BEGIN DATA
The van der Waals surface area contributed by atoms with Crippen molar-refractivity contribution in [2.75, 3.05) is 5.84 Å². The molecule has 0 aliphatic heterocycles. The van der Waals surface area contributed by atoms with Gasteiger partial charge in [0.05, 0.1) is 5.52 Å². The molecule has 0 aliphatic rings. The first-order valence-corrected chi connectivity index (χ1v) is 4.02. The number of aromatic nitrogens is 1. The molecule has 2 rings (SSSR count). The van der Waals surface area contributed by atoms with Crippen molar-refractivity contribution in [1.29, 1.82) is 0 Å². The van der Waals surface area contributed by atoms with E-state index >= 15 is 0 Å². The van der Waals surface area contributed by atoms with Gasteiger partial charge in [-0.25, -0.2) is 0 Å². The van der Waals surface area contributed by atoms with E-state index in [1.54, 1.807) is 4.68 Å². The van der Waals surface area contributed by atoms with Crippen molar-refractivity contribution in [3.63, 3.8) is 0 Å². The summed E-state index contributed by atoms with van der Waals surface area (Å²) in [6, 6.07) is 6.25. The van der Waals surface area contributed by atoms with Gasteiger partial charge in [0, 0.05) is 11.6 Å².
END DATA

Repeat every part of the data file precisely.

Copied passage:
The van der Waals surface area contributed by atoms with Crippen molar-refractivity contribution in [2.75, 3.05) is 5.84 Å². The molecule has 0 aliphatic heterocycles. The van der Waals surface area contributed by atoms with Gasteiger partial charge in [0.05, 0.1) is 5.52 Å². The molecule has 0 aliphatic rings. The first-order valence-corrected chi connectivity index (χ1v) is 4.02. The number of aromatic nitrogens is 1. The molecule has 2 rings (SSSR count). The van der Waals surface area contributed by atoms with Crippen molar-refractivity contribution in [1.29, 1.82) is 0 Å². The van der Waals surface area contributed by atoms with E-state index >= 15 is 0 Å². The van der Waals surface area contributed by atoms with Gasteiger partial charge in [-0.25, -0.2) is 0 Å². The van der Waals surface area contributed by atoms with E-state index in [1.54, 1.807) is 4.68 Å². The van der Waals surface area contributed by atoms with Crippen molar-refractivity contribution in [3.63, 3.8) is 0 Å². The summed E-state index contributed by atoms with van der Waals surface area (Å²) in [6, 6.07) is 6.25. The van der Waals surface area contributed by atoms with Gasteiger partial charge in [0, 0.05) is 11.6 Å².